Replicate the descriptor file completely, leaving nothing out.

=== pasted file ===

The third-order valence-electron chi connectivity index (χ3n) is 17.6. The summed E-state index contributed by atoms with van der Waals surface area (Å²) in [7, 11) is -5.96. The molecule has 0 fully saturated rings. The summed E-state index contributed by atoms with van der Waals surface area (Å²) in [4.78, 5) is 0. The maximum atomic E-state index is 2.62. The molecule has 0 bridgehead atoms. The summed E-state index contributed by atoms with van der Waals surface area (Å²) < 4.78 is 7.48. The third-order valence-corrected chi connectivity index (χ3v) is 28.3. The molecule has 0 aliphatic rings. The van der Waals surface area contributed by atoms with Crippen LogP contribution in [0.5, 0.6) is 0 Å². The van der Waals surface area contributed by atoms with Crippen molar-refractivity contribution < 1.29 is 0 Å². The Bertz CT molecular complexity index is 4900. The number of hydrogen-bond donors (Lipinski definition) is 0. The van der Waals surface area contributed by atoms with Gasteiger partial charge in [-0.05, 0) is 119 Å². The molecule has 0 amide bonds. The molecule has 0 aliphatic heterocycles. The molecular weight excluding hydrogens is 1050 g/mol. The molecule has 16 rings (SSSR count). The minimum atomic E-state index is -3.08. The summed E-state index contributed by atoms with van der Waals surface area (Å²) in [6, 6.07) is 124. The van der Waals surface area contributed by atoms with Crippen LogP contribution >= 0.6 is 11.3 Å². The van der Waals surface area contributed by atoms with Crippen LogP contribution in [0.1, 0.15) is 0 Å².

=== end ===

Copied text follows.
The third-order valence-electron chi connectivity index (χ3n) is 17.6. The summed E-state index contributed by atoms with van der Waals surface area (Å²) in [7, 11) is -5.96. The molecule has 0 fully saturated rings. The summed E-state index contributed by atoms with van der Waals surface area (Å²) in [4.78, 5) is 0. The maximum atomic E-state index is 2.62. The molecule has 0 bridgehead atoms. The summed E-state index contributed by atoms with van der Waals surface area (Å²) < 4.78 is 7.48. The third-order valence-corrected chi connectivity index (χ3v) is 28.3. The molecule has 0 aliphatic rings. The van der Waals surface area contributed by atoms with Crippen LogP contribution in [0.5, 0.6) is 0 Å². The van der Waals surface area contributed by atoms with Crippen molar-refractivity contribution < 1.29 is 0 Å². The Bertz CT molecular complexity index is 4900. The number of hydrogen-bond donors (Lipinski definition) is 0. The van der Waals surface area contributed by atoms with Gasteiger partial charge in [-0.05, 0) is 119 Å². The molecule has 0 amide bonds. The molecule has 0 aliphatic heterocycles. The molecular weight excluding hydrogens is 1050 g/mol. The molecule has 16 rings (SSSR count). The minimum atomic E-state index is -3.08. The summed E-state index contributed by atoms with van der Waals surface area (Å²) in [6, 6.07) is 124. The van der Waals surface area contributed by atoms with Crippen LogP contribution >= 0.6 is 11.3 Å². The van der Waals surface area contributed by atoms with Crippen LogP contribution in [0.1, 0.15) is 0 Å².